More deferrals in 2020 before ‘a path back to normal in 2021’ for UK unis: expert

UK universities
Plenty of uncertainty lies ahead of UK universities amid COVID-19. Source: Justin Tallis/AFP

Plans to roll out the COVID-19 vaccine distribution by governments around the world could drive up international student recruitment numbers in the UK in the 2021-22 academic year, said an expert familiar with the matter. Speaking during the British Council’s International Education Virtual Festival, British Council global head of insights and consultancy Matt Durnin said UK universities could see a huge spike in international student enrolments in the next academic year but student deferrals could also be in the offing, reported Times Higher Education

Durnin said he saw “a path back to normal – or at least something close to it” for international education, “but it’s winding and will be punctuated by risk, uncertainty and probably at least a few more surprises.” He added that international student recruitment numbers “could be quite strong” in 2021-22, particularly given the pace of COVID-19 vaccine distribution. He cautioned, however, that students were likely to delay their decisions “much later than normal,” and that will increase uncertainties for many institutions. UK universities could expect to be in that position of not really knowing how many students they firmly have “until very late in the year.” The year 2022 could likely be “the fallback – in a way, what we hoped January 2021 would be.”

What UK universities can expect in 2021

Countries such as Australia have become less attractive to international students due continued border closures, making the UK more appealing. Source: Justin Tallis/AFP

International student recruitment for UK universities in 2021 looks fairly good, said Durnin, but with many students unable to or delaying travel to the UK, universities could see a rise in deferrals or cancellations. This could apply to both students who started their degree in the autumn but have been studying offshore and to those who had planned to begin their degree this month. “A lot of you had pinned hope on a January intake,” he said. “We think, particularly for east Asia, a lot of these students are waiting until around the Lunar New Year, which is the second week of February, to make a final decision on whether they will travel.”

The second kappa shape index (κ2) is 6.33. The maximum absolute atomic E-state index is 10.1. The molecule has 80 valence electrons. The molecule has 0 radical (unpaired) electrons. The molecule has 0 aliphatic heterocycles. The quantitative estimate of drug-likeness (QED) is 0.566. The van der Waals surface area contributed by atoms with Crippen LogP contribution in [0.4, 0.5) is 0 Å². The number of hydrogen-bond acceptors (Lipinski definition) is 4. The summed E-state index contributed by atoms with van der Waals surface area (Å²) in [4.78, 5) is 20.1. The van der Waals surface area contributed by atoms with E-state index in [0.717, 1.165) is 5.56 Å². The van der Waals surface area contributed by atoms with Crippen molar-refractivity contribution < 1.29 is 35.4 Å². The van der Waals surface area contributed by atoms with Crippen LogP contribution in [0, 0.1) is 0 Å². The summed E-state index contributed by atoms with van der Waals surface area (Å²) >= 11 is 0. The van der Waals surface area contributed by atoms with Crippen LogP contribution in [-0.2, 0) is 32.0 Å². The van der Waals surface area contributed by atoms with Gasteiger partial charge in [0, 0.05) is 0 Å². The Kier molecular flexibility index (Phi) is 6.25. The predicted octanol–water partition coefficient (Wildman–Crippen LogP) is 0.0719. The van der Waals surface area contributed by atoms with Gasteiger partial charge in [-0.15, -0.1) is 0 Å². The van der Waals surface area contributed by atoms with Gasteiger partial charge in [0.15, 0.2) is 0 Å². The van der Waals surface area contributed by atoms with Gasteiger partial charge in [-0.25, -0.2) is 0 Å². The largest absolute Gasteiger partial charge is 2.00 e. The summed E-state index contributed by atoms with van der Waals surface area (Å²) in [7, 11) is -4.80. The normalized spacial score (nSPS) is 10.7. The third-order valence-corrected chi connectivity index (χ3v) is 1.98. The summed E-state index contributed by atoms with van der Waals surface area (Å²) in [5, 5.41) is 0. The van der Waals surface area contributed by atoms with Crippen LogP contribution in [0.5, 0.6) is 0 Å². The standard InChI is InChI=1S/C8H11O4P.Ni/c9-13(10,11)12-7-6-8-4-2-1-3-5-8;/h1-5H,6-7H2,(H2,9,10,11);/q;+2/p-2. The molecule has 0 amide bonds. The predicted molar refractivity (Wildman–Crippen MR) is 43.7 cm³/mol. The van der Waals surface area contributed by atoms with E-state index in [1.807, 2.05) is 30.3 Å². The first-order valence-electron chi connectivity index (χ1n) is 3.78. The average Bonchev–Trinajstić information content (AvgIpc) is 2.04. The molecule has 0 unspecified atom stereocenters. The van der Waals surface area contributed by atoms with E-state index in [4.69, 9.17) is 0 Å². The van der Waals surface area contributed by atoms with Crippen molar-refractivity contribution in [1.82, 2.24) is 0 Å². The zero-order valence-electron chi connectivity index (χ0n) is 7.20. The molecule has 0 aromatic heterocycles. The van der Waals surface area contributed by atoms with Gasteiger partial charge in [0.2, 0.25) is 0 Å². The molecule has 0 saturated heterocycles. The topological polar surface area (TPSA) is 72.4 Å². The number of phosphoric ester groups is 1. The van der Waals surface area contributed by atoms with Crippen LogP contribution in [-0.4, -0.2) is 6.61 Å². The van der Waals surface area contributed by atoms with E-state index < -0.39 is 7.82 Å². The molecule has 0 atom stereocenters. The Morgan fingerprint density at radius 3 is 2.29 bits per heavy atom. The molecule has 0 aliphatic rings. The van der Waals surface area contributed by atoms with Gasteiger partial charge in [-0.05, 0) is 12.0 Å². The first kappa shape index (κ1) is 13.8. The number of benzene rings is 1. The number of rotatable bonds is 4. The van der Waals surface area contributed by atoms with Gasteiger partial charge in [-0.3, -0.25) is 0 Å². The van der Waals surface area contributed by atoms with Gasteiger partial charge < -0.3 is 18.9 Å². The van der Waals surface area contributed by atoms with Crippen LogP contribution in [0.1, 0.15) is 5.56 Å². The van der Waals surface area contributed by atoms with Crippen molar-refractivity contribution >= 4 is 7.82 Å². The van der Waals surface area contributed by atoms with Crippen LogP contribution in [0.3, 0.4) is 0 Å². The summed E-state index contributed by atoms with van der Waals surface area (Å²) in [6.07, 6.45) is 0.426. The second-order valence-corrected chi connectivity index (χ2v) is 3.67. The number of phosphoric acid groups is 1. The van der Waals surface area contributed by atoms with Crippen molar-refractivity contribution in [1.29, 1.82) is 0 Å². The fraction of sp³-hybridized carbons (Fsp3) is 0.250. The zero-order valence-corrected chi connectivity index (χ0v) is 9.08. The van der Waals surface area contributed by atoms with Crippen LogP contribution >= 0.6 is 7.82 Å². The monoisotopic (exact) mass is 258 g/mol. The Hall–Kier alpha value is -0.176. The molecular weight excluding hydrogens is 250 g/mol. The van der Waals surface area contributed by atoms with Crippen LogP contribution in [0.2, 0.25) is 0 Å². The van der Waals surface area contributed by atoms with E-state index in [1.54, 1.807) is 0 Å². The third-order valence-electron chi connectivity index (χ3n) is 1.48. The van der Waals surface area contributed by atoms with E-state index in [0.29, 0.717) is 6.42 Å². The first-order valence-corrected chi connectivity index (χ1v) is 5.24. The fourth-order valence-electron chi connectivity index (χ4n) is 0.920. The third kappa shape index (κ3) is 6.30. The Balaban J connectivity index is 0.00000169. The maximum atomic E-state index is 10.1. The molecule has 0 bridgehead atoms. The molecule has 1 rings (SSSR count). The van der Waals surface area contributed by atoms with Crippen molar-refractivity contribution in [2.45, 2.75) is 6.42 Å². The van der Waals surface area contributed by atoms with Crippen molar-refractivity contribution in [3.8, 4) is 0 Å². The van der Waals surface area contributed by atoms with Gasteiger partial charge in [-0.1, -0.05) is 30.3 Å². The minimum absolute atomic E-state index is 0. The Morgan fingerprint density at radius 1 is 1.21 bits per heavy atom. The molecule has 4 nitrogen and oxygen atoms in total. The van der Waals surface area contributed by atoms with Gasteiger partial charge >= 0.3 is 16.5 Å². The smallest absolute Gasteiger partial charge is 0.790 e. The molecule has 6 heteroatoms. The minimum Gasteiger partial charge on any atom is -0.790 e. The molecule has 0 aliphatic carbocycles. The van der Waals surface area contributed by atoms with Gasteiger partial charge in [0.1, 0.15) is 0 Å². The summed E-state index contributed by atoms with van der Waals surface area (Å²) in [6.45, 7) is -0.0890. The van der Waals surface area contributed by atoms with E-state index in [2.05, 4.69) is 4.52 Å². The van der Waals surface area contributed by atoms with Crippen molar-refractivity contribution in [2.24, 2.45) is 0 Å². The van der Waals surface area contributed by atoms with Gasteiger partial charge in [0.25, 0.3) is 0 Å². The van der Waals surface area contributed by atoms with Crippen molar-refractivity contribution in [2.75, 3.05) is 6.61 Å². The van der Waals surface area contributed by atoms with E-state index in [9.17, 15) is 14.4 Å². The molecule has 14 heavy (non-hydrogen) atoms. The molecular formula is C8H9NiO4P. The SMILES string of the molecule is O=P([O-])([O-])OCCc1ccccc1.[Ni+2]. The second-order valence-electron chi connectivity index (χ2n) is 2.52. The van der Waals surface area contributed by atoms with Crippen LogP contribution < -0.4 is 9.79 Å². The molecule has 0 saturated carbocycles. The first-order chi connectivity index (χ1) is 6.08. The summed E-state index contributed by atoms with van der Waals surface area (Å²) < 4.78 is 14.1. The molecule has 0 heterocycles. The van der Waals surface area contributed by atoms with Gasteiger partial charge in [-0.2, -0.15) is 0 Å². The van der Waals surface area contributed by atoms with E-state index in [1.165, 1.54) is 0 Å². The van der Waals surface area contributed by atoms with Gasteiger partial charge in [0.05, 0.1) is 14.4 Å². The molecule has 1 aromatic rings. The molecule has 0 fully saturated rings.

Durnin projects that there will be a significant rise in cancellations and deferrals for study if there are no large number of students coming around that time. Primary concerns for many international students during the pandemic have been health, but financial concerns are likely to overtake this in the next 12 months. Economic barriers are likely to impact students from countries such as India, Malaysia and Thailand from travelling. Conversely, financial factors are less likely to prevent students from China, Hong Kong and Nigeria from travelling abroad for study in the near future.

UK universities stand to gain by remaining open

Last year, IDP Connect CEO Simon Emmett said their research has shown that there is a risk associated with being perceived as a country that is less “open for business.”. “Countries that have communicated strongly that international students are welcome, such as the UK, have seen a rise in attractiveness compared to countries with stricter border controls, such as Australia. While New Zealand continues to be leading in terms of student support, they are suffering the same overall perception challenges as Australia. This is likely due to the strict border closures,” said Emmett.

Recently, reports by university vice-chancellors and international education agents found that international students set to study in Australia this month are changing their minds. Seeking on-campus experiences instead of online, students from India, Nepal and China are heading north instead, to universities in Canada and the UK. Some students originally bound for Sydney have reportedly “given up” on waiting for Australia’s borders to reopen to them and taken up alternative offers.